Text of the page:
Frantz Fanon: The Militant Philosopher of Third World Revolution by Leo Zeilig, book review

Tireless freedom fighter whose words resonate today

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The Independent Culture

"No revolutionary is born ready," Leo Zeilig states in his introduction to Frantz Fanon: The Militant Philosopher of Third World Revolution, and in this smoothly written biography, he proceeds to provide an insight into the complexities that made up this remarkable thinker. He begins with Fanon's birth in Martinique, and takes us through his stint with the French forces, his work in psychiatry and finally his involvement with the Algerian freedom struggle.

An aspect of Fanon that shines throughout is a brilliance that he can barely contain, a kind of effervescence that his brother Joby Fanon describes as "fireworks on the inside, fireworks on the outside". It is, perhaps, that same fire that leads Fanon to steal from his father to fund a trip out of Martinique to fight for the French army but that also later leaves him feeling "skinned alive" by French racism.

Fanon feels injustice deeply and lives life fully: he is a man who sleeps only three or four hours a night, thinks it impossible, as he writes to his brother Felix, "to live life at an easy pace", reads voraciously, and stuns people with his speeches. After speaking into the early hours of the morning with Sartre and being informed Sartre needs to sleep, Fanon responds, "I do not like people who limit themselves." And during his last days, Fanon dictates his masterpiece, The Wretched of the Earth, in a frenzy; till the very end, he is "hanging on, clawing to stay alive".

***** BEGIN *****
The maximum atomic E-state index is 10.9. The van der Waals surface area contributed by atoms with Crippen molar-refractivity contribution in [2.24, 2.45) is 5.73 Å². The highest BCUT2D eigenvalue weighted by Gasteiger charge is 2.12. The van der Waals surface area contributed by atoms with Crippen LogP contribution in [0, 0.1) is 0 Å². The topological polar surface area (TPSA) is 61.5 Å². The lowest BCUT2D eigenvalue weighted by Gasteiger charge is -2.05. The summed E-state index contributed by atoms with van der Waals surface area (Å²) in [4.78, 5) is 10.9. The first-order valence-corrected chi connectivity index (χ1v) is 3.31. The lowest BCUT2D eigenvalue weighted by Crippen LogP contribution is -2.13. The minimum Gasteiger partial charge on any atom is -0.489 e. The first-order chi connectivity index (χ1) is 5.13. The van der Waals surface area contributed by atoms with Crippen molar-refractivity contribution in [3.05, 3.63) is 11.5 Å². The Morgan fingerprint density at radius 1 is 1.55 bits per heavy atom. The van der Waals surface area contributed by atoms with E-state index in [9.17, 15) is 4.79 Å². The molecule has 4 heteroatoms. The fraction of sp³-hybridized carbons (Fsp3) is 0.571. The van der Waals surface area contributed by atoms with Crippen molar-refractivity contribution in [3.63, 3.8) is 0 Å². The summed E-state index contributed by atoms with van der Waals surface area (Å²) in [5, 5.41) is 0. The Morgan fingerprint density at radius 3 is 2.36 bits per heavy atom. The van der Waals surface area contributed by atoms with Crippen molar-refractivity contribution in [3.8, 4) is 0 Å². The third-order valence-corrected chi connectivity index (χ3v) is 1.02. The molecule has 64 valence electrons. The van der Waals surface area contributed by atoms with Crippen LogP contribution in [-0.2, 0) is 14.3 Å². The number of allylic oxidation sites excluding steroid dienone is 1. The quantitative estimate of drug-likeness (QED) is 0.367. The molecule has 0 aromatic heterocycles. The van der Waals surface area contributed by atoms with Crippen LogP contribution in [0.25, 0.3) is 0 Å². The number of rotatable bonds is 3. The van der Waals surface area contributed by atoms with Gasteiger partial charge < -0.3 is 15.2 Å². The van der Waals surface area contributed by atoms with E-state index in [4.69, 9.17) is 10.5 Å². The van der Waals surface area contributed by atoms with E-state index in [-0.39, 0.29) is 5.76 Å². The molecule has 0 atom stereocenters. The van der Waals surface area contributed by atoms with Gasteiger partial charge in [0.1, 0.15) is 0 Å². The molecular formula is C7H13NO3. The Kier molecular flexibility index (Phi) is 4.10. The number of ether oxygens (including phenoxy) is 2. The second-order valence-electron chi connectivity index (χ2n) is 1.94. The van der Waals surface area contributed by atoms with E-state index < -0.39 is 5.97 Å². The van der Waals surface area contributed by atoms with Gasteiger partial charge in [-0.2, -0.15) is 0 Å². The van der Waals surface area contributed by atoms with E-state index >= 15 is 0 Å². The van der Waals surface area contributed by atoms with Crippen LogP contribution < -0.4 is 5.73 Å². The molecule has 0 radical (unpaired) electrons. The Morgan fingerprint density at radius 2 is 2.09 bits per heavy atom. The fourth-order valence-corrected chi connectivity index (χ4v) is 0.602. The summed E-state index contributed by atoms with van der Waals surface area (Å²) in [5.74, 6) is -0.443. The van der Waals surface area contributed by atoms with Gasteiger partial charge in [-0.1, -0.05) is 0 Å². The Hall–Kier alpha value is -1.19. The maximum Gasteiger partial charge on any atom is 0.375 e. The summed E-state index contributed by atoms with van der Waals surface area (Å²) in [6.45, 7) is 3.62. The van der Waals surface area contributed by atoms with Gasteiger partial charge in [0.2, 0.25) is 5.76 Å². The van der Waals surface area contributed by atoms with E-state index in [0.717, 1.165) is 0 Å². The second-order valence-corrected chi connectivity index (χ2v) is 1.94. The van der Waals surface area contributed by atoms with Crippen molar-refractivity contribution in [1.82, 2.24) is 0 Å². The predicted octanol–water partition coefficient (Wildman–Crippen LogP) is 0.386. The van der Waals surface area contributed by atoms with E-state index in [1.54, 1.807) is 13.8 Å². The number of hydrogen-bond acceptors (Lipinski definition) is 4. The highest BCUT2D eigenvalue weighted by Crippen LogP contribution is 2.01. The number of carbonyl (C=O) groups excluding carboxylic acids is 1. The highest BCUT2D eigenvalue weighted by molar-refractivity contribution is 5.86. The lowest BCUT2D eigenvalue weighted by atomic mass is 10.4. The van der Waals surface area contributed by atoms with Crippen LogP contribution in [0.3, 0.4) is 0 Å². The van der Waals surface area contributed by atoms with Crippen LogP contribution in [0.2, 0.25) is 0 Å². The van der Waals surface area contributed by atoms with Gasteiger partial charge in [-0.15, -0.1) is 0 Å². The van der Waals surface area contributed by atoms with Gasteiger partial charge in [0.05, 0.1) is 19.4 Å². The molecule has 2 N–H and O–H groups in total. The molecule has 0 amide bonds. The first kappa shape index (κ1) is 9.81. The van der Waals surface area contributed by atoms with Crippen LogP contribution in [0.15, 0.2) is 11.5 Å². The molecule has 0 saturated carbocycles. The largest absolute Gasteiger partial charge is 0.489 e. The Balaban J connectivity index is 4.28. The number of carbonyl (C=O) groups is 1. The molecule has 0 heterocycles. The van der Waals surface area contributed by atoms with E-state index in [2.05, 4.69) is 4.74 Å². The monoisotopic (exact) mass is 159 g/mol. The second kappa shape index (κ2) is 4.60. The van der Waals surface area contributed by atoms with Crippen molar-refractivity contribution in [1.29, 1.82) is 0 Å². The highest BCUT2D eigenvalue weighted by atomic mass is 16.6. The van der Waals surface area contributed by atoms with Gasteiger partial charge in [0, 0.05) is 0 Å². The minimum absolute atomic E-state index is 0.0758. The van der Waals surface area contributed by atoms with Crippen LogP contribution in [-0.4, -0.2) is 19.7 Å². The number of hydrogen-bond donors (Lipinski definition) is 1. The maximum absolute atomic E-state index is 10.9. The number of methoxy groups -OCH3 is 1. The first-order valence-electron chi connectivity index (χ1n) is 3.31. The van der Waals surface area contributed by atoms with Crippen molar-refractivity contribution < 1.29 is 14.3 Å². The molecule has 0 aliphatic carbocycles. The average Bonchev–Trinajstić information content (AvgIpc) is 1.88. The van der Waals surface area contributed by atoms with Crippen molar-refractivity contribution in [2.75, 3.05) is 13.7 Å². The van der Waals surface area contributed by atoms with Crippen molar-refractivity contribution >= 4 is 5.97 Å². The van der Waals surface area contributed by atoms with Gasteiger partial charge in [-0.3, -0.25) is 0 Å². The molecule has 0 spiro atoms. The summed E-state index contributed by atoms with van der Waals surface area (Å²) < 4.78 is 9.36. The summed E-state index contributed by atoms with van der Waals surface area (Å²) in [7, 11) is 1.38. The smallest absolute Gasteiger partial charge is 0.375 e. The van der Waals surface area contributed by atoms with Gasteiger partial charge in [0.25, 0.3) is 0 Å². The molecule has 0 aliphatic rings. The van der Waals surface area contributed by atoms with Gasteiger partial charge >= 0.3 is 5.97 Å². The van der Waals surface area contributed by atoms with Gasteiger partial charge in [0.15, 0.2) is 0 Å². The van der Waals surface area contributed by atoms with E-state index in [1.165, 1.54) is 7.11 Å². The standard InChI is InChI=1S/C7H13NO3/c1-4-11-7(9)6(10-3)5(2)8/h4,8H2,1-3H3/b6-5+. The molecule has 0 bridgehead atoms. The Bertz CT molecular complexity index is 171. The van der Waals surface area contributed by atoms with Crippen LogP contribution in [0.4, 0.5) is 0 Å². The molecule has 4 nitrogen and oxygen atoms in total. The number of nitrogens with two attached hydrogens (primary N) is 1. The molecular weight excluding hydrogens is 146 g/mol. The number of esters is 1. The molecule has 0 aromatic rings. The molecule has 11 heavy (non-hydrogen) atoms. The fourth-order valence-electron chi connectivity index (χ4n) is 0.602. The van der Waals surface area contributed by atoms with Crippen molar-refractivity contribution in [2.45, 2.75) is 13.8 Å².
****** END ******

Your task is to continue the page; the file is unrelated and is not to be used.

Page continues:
Political and historical details are not shied away from by Zeilig, himself a scholar of modern African history; this book is almost as much about Algeria and its struggle for independence as it is Fanon, and this may render it less interesting to the general reader than to historians and academics. The book speaks at length about the functioning of the militant Algerian National Liberation Front (FLN), and its socio-political background. Zeilig also analyses Fanon's essays and books, allowing us to see the development of his ideas from Black Skin, White Masks, informed by his work as a psychiatrist and concerned with the impact of racism on the black body, to The Wretched of the Earth, coming out of his militant activism and concerned with decolonisation and its aftermath.

In today's world, where the Black Lives Matter movement highlights the disillusionment of a people who were once so excited about a black president, and where the endless war on terrorism can resemble the kind of self-serving and arbitrary exercising of power conducted by colonising states, his ideas are as relevant as ever.

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